Literary critic and writer N. Katherine Hayles presents an interesting perspective on the discussion of the man’s transcendence beyond mere human. In her book, How We Became Posthuman, Hayles seeks to reinstitute the importance of the body within the post modern understanding of human intelligence. Her initial assertion is that human intelligence is equally derived from body, gender, race and society, and not solely the brain. Of course, this idea runs contrary to the views of other postmodern writers, such as Hans Moravec, who asserts that intelligence is a product of the mind alone. Hayles attributes this subset of thinking is in large part to twentieth century cybernetic theoretical evolution, which did at some point conclude that systems are about information. This notion led to the idea that human intelligence, too, is merely informational and independent of materialism. The logical arguement thus is that if human intelligence is information, and information be transmitted, uploaded, or otherwise processed, then so too can human intelligence.

Although Hayles seems to reject this idea, or otherwise disagree with the massive leap from human to the “posthuman-information being”, she does rely upon the cybernetic theory.  In doing so, Hayles rationalizes that the human will reach the posthuman phase in three stages. The first two manifest when humans cast away outdated biological bodies in exchange for better cyborg bodies, which will house uploaded information intelligence. The final stage occurs when humans shed the cyborg husks, officially marking the posthuman advent. While Hayles’ work is highly theoretical, it is still a fascinating framework to retain when observing current endeavors to achieve the second stage, and acquire the “cyborg body”.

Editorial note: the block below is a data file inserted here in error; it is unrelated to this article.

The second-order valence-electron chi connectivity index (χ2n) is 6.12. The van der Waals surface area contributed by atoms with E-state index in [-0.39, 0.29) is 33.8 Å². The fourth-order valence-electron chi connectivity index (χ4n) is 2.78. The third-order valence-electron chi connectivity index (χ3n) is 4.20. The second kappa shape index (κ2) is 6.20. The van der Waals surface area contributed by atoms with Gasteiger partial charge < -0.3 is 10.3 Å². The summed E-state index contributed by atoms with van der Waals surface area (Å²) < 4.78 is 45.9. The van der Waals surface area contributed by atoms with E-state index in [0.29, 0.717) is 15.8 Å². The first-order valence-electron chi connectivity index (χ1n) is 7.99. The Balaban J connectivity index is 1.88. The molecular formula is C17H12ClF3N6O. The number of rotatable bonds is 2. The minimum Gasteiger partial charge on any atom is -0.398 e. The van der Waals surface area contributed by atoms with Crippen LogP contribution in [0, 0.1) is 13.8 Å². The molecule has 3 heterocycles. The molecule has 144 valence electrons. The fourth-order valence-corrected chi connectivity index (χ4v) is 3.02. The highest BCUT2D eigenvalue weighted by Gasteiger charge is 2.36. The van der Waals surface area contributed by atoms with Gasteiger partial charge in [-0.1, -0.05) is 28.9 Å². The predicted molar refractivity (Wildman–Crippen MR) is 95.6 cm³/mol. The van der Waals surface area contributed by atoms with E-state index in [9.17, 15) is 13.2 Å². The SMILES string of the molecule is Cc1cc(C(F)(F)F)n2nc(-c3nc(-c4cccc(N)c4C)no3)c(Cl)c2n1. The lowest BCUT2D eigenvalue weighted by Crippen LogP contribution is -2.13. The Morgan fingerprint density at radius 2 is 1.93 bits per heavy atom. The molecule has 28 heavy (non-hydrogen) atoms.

According to the BBC article “The Immortalist: Uploading the Mind to a Computer,” by Tristan Quinn, Russian millionaire Dmitry Itskov has spent his money funding research that aims to unlock the human brain’s secrets. The logical justification here is that by mapping the brain, we will understand human intelligence; from that point, scientists may begin to devise ways to capture such intelligence and export it onto a computer. Ultimately, this is done in the hopes that humans will one day be able to upload individual consciousnesses into eternal mechanical receptacles. In doing so, Quinn states, humans would essentially be freed “from the biological constraints of the body,” and virtually immortal.

What’s interesting about both this article and Hayles’ book is that the two rely on the notion of appreciating human intelligence as a means for humans to transcend the biological body. For Hayles’, this is inherent in her first stage of transition into the posthuman; for Quinn, this is shown by Itskov’s hope to have multiple cyborg bodies that house his consciousness. Hayles’ seems to have predicted this transistion: or at least foreseen that this effort would be pursued as technology advanced and man sought to use this to achieve immortality.

While Hayles argues that we are already posthuman within the confines of her book, I think it is prudent to look at her work within the scope of scientific research; Her outline can be understood as a map of human development. Still, even the most optimistic nueroscientists agree that the current understanding the human brain, as well as the technological means by which we do so, are vastly limited. As such, the future Itskov seeks, they agree, is still a long way from becoming a reality.  Time will tell if Itskov’s quest to live forever will follow the trajectory set forth by Hayles’ map of human development.